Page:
Information overload is a growing threat to the productivity of today’s knowledge workers, who need to keep track of multiple streams of information from various sources. RSS feed readers are a popular choice for syndicating information streams, but current tools tend to contribute to the overload problem instead of solving it. Ironic, isn’t it?
A significant portion of the ASC team is here in Atlanta to present work related to this information overload problem, and I will blog about it in the next week or so.
Tomorrow, we will be presenting a paper on FeedWinnower, an enhanced feed aggregator that helps readers to filter feed items by four facets (topic, people, source, and time), thus facilitating feed triage. The four facets corresponds to the What, When, Who, and When questions that govern much information architecture design. The combination of the four facets provides a powerful way for users to slice and dice their personal feeds.
First, a topic panel allows users to drill down into the specific topics that she might be interested in:
Second, a people panel allows filtering on the source of the person who created the information item in the stream:
Third, a source panel allows filtering of the type of information stream the item came from:
And finally, a time panel allows filtering for a particular time period that you might be interested in out of the information stream:
By combining the four facets, users can examine and navigate their feeds, deciding what items to skip and what to read. Here we give two illustrative real-world scenarios.
Scenario 1: At the end of a workday, Mary opens FeedWinnower to get a sense of what has been happening around her. Using the time facet, she finds out that 507 items came into her account earlier in the day. Glancing at the topic facet, she sees “iphone” and a few other topics being talked about. As she clicks on “iphone”, the right screen shows only 7 items after filtering out other items. In the people facet, she identifies that these 7 items came from 4 of her friends and decides to read those items in detail.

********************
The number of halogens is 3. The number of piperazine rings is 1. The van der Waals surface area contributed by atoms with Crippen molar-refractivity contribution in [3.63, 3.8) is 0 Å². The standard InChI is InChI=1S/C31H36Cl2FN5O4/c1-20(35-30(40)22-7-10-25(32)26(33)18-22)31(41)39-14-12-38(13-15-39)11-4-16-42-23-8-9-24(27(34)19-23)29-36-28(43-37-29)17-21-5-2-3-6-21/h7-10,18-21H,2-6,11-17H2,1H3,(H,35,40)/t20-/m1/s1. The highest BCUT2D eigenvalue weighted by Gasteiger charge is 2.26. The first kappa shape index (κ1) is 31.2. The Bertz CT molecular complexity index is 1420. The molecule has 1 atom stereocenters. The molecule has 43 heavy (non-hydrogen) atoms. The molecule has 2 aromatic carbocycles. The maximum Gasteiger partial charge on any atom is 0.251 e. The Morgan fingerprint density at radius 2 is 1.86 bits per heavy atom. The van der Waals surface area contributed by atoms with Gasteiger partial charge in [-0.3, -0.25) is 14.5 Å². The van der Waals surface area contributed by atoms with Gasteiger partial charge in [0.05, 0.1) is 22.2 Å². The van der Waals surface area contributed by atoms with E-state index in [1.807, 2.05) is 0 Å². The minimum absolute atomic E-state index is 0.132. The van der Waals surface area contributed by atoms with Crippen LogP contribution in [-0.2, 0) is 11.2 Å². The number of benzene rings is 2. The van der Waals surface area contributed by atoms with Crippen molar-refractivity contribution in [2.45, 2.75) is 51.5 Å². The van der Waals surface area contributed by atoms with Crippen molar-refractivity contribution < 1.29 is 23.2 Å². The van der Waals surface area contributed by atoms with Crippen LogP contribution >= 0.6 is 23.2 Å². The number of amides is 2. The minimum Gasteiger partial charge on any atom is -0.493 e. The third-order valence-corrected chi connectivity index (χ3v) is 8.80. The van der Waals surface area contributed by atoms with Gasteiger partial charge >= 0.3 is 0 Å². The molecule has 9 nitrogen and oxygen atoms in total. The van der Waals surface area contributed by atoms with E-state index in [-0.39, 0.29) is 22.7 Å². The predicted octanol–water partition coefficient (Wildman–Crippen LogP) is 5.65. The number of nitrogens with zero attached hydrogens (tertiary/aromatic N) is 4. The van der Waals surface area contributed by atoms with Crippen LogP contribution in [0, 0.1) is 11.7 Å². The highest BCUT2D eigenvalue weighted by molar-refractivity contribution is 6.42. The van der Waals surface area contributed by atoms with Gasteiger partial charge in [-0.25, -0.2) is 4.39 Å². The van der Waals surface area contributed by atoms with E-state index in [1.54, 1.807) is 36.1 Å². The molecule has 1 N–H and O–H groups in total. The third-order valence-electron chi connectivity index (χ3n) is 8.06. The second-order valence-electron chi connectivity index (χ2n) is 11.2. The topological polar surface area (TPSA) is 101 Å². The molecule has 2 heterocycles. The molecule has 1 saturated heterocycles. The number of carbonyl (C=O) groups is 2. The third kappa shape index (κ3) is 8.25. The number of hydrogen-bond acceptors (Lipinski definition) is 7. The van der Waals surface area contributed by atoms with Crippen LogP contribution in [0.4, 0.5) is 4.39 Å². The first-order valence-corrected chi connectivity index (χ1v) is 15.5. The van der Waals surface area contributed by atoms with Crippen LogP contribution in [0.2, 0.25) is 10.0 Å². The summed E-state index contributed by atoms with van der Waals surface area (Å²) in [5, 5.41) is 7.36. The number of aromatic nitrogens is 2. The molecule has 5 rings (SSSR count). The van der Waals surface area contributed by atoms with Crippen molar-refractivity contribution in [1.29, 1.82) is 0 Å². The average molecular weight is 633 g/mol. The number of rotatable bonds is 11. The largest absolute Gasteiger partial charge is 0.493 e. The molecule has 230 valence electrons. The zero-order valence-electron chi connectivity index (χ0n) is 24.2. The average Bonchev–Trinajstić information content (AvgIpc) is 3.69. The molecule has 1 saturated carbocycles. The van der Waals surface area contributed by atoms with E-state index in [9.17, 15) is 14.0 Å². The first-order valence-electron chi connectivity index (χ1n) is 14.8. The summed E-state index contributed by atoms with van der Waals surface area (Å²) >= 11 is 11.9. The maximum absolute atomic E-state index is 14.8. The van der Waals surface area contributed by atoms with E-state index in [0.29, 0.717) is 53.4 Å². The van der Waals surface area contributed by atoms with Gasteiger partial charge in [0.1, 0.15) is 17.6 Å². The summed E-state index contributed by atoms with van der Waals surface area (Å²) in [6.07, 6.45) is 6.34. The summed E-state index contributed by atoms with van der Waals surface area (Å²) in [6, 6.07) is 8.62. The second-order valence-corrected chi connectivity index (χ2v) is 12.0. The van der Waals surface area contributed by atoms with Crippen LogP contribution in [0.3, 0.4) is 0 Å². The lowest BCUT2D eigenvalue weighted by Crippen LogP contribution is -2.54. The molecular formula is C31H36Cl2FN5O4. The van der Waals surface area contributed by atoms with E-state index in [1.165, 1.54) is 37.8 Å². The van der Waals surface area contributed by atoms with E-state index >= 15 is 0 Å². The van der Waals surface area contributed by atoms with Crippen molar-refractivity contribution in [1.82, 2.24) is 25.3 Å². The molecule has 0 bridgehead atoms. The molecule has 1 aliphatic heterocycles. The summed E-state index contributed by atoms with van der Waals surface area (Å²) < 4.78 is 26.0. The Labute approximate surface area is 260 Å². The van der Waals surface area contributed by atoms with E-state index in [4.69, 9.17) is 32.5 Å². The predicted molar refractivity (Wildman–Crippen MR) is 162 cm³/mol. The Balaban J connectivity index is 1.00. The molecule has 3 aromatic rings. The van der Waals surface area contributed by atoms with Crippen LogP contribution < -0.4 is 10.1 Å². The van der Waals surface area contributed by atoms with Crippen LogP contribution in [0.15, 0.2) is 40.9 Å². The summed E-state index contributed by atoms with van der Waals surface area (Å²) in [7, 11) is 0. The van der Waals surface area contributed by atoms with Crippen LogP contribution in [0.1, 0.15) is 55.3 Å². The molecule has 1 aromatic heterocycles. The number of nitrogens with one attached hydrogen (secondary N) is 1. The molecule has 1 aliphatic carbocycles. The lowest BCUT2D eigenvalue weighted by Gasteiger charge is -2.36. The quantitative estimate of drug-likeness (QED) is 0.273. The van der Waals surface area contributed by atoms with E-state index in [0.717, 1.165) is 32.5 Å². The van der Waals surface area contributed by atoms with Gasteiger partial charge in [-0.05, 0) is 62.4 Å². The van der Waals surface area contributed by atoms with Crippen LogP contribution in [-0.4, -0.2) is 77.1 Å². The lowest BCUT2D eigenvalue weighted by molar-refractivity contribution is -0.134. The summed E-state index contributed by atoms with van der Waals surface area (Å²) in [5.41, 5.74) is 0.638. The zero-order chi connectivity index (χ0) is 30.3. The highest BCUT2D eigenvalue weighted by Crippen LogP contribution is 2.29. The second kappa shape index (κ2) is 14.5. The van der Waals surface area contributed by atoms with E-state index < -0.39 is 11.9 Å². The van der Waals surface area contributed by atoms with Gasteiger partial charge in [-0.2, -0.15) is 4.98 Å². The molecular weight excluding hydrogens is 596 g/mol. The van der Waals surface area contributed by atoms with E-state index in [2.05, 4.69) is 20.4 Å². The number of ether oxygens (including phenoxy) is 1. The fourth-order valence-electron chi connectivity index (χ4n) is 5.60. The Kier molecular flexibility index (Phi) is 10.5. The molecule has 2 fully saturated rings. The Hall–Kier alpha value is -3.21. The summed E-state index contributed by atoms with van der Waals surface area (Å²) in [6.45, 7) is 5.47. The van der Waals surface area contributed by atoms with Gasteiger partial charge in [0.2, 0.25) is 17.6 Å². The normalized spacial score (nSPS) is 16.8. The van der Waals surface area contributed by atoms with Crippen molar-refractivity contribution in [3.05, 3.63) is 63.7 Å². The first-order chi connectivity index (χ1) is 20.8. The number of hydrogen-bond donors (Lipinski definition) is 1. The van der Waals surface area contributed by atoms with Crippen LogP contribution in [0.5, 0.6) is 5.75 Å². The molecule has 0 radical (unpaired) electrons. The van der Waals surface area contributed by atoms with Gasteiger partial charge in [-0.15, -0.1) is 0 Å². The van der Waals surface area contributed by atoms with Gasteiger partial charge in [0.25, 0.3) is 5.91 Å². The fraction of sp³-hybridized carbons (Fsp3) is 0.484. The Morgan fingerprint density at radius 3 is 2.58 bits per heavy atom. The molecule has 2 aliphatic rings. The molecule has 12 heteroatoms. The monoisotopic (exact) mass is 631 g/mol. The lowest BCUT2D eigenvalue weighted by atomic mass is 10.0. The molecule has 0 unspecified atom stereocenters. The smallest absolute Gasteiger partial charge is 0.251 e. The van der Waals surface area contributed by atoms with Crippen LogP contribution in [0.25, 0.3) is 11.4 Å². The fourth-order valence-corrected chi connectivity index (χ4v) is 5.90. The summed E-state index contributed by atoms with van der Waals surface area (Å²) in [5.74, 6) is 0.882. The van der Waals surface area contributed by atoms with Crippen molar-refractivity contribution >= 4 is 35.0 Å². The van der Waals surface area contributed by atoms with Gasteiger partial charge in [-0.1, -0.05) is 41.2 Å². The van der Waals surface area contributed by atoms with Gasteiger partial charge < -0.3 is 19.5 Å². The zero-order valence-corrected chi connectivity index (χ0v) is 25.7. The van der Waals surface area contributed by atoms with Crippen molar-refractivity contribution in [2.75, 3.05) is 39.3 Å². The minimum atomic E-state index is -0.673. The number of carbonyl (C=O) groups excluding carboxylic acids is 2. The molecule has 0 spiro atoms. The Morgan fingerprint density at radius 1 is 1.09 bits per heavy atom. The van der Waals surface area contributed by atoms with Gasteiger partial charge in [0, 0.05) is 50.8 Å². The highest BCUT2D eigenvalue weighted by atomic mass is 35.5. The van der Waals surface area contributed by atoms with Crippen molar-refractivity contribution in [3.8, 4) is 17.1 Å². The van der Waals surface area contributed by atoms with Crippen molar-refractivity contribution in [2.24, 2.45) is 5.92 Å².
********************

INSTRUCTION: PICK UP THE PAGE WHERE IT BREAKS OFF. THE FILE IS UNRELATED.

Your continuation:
Scenario 2: John wants to find out what his friends have been chatting about on Twitter lately. He selects “Twitter” in the source facet and chooses “yesterday” in the time facet. This yields 425 items. In the people facet, he then excludes those creators that he wants to ignore, filtering down to 324 items. Looking at the topic facet, he sees “betacup” and wonders what it is about. After clicking on “betacup” and reading the remaining 7 items, he now has a fair understanding about the term “betacup”.
In these two scenarios, we see how the four facets enable users to construct simple queries to accomplish their needs. We also see how the topic facet is essential in obtaining an overview of the topical trends in the feeds and helping users to decide what is worth reading in depth.
The paper reference is:
Hong, L., Convertino, G., Suh, B., Chi, E. H., and Kairam, S. 2010. FeedWinnower: layering structures over collections of information streams. In Proceedings of the 28th international Conference on Human Factors in Computing Systems(Atlanta, Georgia, USA, April 10 – 15, 2010). CHI ’10. ACM, New York, NY, 947-950. DOI= http://doi.acm.org/10.1145/1753326.1753466